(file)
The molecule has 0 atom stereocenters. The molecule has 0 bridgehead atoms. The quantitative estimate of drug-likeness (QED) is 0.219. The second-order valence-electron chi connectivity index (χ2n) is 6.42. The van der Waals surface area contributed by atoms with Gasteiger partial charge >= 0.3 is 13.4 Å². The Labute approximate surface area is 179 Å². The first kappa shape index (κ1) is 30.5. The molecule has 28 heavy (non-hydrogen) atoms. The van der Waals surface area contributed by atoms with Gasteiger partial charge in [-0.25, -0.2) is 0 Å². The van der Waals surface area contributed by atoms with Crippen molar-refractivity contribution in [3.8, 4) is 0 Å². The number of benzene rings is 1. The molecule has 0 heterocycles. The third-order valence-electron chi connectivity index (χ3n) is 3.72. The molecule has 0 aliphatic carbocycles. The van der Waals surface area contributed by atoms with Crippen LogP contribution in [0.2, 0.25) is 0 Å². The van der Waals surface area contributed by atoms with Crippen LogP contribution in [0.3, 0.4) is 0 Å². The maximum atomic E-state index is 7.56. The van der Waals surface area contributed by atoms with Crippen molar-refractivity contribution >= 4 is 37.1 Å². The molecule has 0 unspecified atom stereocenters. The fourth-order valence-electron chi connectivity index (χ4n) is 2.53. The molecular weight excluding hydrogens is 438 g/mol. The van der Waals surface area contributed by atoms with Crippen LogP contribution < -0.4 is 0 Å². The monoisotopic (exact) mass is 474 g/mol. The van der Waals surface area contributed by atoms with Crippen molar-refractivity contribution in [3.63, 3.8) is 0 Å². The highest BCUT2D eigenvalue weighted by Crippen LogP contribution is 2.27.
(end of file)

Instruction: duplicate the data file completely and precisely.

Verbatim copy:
The molecule has 0 atom stereocenters. The molecule has 0 bridgehead atoms. The quantitative estimate of drug-likeness (QED) is 0.219. The second-order valence-electron chi connectivity index (χ2n) is 6.42. The van der Waals surface area contributed by atoms with Gasteiger partial charge >= 0.3 is 13.4 Å². The Labute approximate surface area is 179 Å². The first kappa shape index (κ1) is 30.5. The molecule has 28 heavy (non-hydrogen) atoms. The van der Waals surface area contributed by atoms with Gasteiger partial charge in [-0.25, -0.2) is 0 Å². The van der Waals surface area contributed by atoms with Crippen molar-refractivity contribution in [3.8, 4) is 0 Å². The number of benzene rings is 1. The molecule has 0 heterocycles. The third-order valence-electron chi connectivity index (χ3n) is 3.72. The molecule has 0 aliphatic carbocycles. The van der Waals surface area contributed by atoms with Crippen LogP contribution in [0.2, 0.25) is 0 Å². The van der Waals surface area contributed by atoms with Crippen LogP contribution in [0.3, 0.4) is 0 Å². The maximum atomic E-state index is 7.56. The van der Waals surface area contributed by atoms with Crippen molar-refractivity contribution >= 4 is 37.1 Å². The molecule has 0 unspecified atom stereocenters. The fourth-order valence-electron chi connectivity index (χ4n) is 2.53. The molecular weight excluding hydrogens is 438 g/mol. The van der Waals surface area contributed by atoms with Crippen LogP contribution < -0.4 is 0 Å². The monoisotopic (exact) mass is 474 g/mol. The van der Waals surface area contributed by atoms with Crippen molar-refractivity contribution in [3.63, 3.8) is 0 Å². The highest BCUT2D eigenvalue weighted by Crippen LogP contribution is 2.27.